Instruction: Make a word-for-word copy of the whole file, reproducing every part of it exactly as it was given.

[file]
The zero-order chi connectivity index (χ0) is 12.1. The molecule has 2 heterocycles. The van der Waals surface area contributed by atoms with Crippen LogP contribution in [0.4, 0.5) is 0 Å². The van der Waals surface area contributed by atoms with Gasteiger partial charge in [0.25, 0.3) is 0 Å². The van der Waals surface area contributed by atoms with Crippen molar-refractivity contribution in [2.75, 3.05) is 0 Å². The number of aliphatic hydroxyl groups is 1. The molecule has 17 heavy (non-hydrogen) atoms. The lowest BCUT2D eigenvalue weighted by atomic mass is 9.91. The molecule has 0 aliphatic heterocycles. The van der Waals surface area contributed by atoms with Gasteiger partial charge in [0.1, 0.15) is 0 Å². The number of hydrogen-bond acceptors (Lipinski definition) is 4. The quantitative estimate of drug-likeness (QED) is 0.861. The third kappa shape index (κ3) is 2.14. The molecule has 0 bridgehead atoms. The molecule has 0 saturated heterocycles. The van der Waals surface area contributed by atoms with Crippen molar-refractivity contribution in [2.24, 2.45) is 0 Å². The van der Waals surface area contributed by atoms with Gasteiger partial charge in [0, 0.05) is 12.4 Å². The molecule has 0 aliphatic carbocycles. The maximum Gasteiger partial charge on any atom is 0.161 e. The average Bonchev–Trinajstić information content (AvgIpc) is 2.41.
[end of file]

The zero-order chi connectivity index (χ0) is 12.1. The molecule has 2 heterocycles. The van der Waals surface area contributed by atoms with Crippen LogP contribution in [0.4, 0.5) is 0 Å². The van der Waals surface area contributed by atoms with Gasteiger partial charge in [0.25, 0.3) is 0 Å². The van der Waals surface area contributed by atoms with Crippen molar-refractivity contribution in [2.75, 3.05) is 0 Å². The number of aliphatic hydroxyl groups is 1. The molecule has 17 heavy (non-hydrogen) atoms. The lowest BCUT2D eigenvalue weighted by atomic mass is 9.91. The molecule has 0 aliphatic heterocycles. The van der Waals surface area contributed by atoms with Gasteiger partial charge in [0.1, 0.15) is 0 Å². The number of hydrogen-bond acceptors (Lipinski definition) is 4. The quantitative estimate of drug-likeness (QED) is 0.861. The third kappa shape index (κ3) is 2.14. The molecule has 0 bridgehead atoms. The molecule has 0 saturated heterocycles. The van der Waals surface area contributed by atoms with Crippen molar-refractivity contribution in [2.24, 2.45) is 0 Å². The van der Waals surface area contributed by atoms with Gasteiger partial charge in [0, 0.05) is 12.4 Å². The molecule has 0 aliphatic carbocycles. The maximum Gasteiger partial charge on any atom is 0.161 e. The average Bonchev–Trinajstić information content (AvgIpc) is 2.41.